induced supersedure

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wightbees 

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I just read this in one of the books i have just received.
Brood Box with QE on
then a super
then another super but leave a small gap between the 2 supers so as to make a second entrance.
QC protected by silver foil around the cell placed in the top of the frames on the top super, The book calls these brood frames.( this would be easy for me as all my frames are the same size)
New Queen can go on mating flight using the second entrance, once laying you can go into the original brood box and remove the old Queen.

Has anyone done this ? Are there any benefits to using this method ?
I can think of one , that is the new queen is excepted and laying well before removing the old one.
Like i said just what i have read, what do you think ?

Just thought i would say that the tip of the QC is left exposed
 

Poly Hive 

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Quite a standard matter.

However... whilst you are correct that the queen is accepted, it has to be kept in mind that she has not been accepted by the bees with the old queen, ans so effectively you have two colonies in the one hive.

Nothing is straightforward.

PH
 

wightbees 

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Good point, so would it be better to the close the second entrance for a little while before taking the old queen out.Or is this pointless.
 

Hivemaker. 

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Better to stick another brood box on top of the supers on a board with an entrance in the rear...queen excluded hole in board,when queen in top brood box has mated you can remove the old queen in the bottom box, and move the top box down.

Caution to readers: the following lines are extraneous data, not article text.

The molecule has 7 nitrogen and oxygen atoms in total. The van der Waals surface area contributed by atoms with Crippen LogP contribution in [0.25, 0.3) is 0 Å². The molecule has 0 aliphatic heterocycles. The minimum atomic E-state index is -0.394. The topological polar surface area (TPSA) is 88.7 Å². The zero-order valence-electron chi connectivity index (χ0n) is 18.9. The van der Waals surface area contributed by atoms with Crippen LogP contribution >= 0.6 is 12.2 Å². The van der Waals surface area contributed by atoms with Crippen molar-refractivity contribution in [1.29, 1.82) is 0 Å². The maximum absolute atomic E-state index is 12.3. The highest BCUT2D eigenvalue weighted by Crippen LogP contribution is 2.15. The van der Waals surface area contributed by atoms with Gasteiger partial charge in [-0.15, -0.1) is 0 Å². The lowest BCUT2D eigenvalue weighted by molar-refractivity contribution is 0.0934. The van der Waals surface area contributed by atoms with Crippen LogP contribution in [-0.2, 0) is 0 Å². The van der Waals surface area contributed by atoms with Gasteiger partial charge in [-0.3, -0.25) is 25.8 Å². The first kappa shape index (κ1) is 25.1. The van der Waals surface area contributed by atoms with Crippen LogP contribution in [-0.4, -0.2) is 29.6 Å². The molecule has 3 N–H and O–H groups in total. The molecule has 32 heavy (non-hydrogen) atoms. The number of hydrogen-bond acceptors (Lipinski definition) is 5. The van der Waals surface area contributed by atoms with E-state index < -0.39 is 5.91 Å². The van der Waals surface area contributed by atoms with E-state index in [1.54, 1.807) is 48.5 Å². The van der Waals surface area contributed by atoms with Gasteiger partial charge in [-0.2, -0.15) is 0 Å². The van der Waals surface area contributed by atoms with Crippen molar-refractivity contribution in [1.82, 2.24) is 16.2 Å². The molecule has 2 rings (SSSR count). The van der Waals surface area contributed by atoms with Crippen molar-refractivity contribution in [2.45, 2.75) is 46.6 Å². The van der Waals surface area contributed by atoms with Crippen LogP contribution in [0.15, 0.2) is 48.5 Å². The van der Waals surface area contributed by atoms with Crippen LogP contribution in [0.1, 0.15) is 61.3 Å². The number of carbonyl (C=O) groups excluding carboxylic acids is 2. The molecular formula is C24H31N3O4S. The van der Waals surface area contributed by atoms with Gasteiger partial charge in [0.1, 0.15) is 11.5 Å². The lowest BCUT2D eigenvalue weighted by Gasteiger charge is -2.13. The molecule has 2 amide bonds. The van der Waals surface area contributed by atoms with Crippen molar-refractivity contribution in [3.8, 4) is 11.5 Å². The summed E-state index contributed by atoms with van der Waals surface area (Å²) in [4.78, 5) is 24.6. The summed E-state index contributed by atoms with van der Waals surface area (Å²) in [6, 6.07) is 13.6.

wightbees 

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I use all the same size boxes HM but apart from that is this system about right, i mean wrap the cell in foil to protect.Is there any need for this ?
 

Hivemaker. 

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I use all the same size boxes HM but apart from that is this system about right, i mean wrap the cell in foil to protect.Is there any need for this ?
No need to wrap the cell,but it can still be done as an extra precaution if wished,if it was being put into the bottom box then yes it would need to be protected.....still better to use a board with small entrance under your top box though.
 
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wightbees 

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Ok thanks for the info HM
 

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The book should say that bees will destroy a queen cell by ripping the sidewall while a queen will sting a queen through a sidewall also.

With a piece of foil the queen will hatch,she will then go looking for the old queen and kill her unless you have a QE between them.

If you are using a grafting system for queen cells then you can just pop a roller cage over the QC once its sealed,I do this and leave the bottom end of the cage open.
 

wightbees 

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I just read this in one of the books i have just received.
Brood Box with QE on
then a super
then another super but leave a small gap between the 2 supers so as to make a second entrance.